I don’t remember the doctor who cut Gus’s leg off in the movie, but I do know that actors are like writers. Everybody thinks of the James Pattersons of the world, but in truth very few people make a living writing. Even authors who sell regularly but not in bestselling quantities need day jobs and many only hold on by their fingernails. For me at least, this indie business is superior – no sucking up to young twit agents or editors, no promoting except from the comfort of home, write what I want when I want. While I’m not earning anything like a living, I don’t need that either. I needed a decent supplemental income, and ever since Amazon raised their royalty rate, I’ve had that. Yippee! ~Ellen

  13. mesadallas says:

    I love the Civil War! That and the westward movement are my two favorite periods of American history.

    How is Sing doing so far?

  14. Ellen,
    I have just posted a review on amazon which I hope will bring your overall rating to 5 stars where it belongs. I have read romance for more than 30 years (god am I admitting that?!?!) and I have to tell you I have not, at least not in a long time, been so captivated by a book (Sing and Eyes) that I couldn’t put it down. I loved Matt/Sarah and Cord/Ann – different and yet compelling in their own manner – I am with you – not so loyal – I fell for them both 😉 Can’t wait to see your next offering…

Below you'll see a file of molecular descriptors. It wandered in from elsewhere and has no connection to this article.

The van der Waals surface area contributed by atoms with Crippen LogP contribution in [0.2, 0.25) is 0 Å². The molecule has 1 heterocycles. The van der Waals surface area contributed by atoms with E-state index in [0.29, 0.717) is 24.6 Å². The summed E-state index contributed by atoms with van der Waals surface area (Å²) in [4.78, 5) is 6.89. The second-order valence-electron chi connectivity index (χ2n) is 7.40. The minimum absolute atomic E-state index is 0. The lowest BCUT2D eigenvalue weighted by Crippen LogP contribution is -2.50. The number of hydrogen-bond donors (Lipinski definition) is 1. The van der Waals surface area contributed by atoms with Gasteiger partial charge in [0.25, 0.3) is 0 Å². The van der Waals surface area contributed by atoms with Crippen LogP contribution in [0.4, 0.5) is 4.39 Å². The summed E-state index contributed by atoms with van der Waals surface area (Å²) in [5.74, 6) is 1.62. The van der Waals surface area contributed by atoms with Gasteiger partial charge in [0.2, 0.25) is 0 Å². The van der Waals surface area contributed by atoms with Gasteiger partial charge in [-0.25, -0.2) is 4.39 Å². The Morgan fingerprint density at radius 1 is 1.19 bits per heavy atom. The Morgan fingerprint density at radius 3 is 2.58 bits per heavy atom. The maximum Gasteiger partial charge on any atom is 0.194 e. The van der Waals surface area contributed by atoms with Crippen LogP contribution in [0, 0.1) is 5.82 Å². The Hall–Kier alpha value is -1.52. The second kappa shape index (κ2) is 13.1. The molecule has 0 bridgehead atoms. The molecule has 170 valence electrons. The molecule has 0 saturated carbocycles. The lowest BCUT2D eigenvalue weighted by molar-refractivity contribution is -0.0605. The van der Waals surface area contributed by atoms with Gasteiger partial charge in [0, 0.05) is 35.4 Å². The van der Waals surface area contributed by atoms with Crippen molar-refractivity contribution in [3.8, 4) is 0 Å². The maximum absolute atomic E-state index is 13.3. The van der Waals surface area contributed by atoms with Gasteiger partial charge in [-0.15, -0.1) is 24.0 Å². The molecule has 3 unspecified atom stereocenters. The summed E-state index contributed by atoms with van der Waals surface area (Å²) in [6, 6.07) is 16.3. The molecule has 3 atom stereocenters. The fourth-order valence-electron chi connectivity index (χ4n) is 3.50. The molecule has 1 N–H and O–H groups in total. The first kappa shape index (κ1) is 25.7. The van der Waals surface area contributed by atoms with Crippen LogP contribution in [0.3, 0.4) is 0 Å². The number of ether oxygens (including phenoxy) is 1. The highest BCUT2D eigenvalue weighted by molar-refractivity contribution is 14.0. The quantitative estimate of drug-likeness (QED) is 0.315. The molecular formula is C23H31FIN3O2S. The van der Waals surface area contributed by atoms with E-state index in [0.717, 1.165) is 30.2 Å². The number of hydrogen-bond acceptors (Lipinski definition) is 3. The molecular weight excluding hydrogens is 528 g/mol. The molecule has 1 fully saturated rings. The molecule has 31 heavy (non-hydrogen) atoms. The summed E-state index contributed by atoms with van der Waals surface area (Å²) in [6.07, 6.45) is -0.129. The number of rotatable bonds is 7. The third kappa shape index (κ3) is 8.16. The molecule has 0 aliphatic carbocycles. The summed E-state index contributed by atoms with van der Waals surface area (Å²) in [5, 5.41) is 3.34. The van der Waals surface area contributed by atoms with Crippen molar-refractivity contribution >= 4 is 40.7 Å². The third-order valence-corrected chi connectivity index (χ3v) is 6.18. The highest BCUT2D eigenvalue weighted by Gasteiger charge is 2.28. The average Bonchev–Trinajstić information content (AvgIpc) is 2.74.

15. Val from Jersey says:

    I have rarely felt compelled to write to many authors,but you have inspired me to write. I have ben reading romance for many yearsand there is probably no one you could name that I haven’t read and many that I have read every book they have ever writen,and you wil be in that catagory.I bought SING on my kindle after it recieved DIK status on AAR,but I didn”t expect it to capture me from page 1>I loved this book and hope you wil continue to write many more. After reading it, I imediately bought EYES and loved that book even more.Just wanted to tel you how much I love your writing.You are right up there with Julie Garwod,Judith MCnaught,Lisa Klepsis,Susan Elizabeth Philips,Laura Kinsale and many more. Higher praise I could not give you. val

  16. Wow, Val, thanks for letting me know you enjoyed the books so much. I’m just getting over a creeping crud that has laid me low, and your post is a big boost. ~Ellen